I imagined the speaker fully realizing, after delivering all of the text, what utter isolation lies ahead. A small contingent of sopranos embodies this by sounding the tune outside of their section, outside of the use of language (they hum), and outside of the prevailing mode (in G Lydian, rather than in the B Aeolian in which the melody has appeared thus far). With the other voices sustaining the final syllable of “Culmore” underneath it, this iteration of the melody even seems to exist outside of musical time. When the lower voices stop singing, the semi-section of sopranos is left humming alone, a single thread dangling where a moment ago there hung a full sonic tapestry. In succession, all four parts then join in humming the melody’s first notes – separated by the interval of the fifth, which creates the illusion that the altos complete the sopranos’ thought, the tenors complete the altos’, and the basses complete the tenors’. The final sonority is desolate.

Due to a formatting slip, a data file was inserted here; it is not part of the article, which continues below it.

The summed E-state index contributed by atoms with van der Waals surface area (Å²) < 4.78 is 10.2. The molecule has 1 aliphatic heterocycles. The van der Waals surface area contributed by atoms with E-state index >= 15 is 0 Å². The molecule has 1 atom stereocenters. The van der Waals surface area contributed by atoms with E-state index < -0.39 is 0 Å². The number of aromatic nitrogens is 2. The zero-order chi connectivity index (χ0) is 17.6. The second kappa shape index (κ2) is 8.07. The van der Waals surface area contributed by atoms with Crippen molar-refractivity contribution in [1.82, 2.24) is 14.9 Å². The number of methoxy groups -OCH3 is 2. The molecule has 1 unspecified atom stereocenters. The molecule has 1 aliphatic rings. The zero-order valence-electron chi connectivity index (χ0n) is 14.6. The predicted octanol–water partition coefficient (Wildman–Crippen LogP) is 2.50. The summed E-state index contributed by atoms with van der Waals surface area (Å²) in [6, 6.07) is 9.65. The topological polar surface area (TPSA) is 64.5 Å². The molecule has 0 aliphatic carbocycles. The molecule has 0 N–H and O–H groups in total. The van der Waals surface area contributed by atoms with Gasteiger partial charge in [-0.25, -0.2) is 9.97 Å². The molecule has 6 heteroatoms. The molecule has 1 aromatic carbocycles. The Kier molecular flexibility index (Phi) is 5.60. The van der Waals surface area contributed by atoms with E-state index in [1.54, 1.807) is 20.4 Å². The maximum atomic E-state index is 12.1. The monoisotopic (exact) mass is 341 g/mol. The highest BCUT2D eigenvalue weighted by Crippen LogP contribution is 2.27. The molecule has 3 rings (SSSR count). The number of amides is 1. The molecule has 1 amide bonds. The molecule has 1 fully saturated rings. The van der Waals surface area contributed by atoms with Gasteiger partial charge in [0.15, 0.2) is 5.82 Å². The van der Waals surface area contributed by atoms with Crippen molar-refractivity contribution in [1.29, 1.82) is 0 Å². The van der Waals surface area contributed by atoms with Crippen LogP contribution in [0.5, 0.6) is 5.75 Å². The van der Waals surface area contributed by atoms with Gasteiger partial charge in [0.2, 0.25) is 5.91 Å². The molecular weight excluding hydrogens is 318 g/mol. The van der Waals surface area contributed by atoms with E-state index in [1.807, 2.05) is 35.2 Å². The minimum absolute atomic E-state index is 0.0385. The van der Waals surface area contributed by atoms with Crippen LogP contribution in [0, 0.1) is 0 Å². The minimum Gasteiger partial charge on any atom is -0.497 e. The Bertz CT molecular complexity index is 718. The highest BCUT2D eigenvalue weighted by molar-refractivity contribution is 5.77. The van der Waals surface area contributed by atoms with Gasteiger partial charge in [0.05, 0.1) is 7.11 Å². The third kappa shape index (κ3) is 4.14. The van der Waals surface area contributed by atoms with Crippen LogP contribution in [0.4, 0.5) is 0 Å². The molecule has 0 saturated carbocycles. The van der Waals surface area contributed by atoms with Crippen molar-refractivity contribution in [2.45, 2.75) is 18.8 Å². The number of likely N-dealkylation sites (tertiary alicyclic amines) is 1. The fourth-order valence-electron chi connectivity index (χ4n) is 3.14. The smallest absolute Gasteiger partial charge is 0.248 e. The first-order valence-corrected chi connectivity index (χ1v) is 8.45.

To recapitulate in case it is not already clear: Neither “The Maid of Culmore” nor my arrangement of it is exactly a musical pick-me-up.
What, then, might account for the continuing appeal of “The Maid of Culmore” to Ensemble Companio’s singers since 2012, especially as a vehicle for post-rehearsal singing?
I can’t know for certain. It’s counterintuitive! But I can imagine how, for this incredibly dedicated, perpetually itinerant group of singers, joining together with others after rehearsals to sing “The Maid of Culmore” is probably not to wallow in the sadness of the song, but rather to recognize collectively, possibly unintentionally, how much they all give up to be a part of the group, gathering as they do far from loved ones and from home – so far away for some that they must fly to the ensemble’s monthly meetings – and then, almost as soon as they’ve assembled, leaving it all until next month and returning home. Having served as the choir’s Artistic Director for five seasons, I remember well how that feels. It’s euphoric, but it’s tinged with longing. To be a part of Ensemble Companio is to grow accustomed to bidding many goodbyes, to sometimes having a grieving heart even while hearing joy bells, and to always being a pilgrim. Happily, it is also to have much better fortune than the poor speaker of “The Maid of Culmore” – it is to find, know, and hold onto kindred spirits in friendship and in song wherever they wander.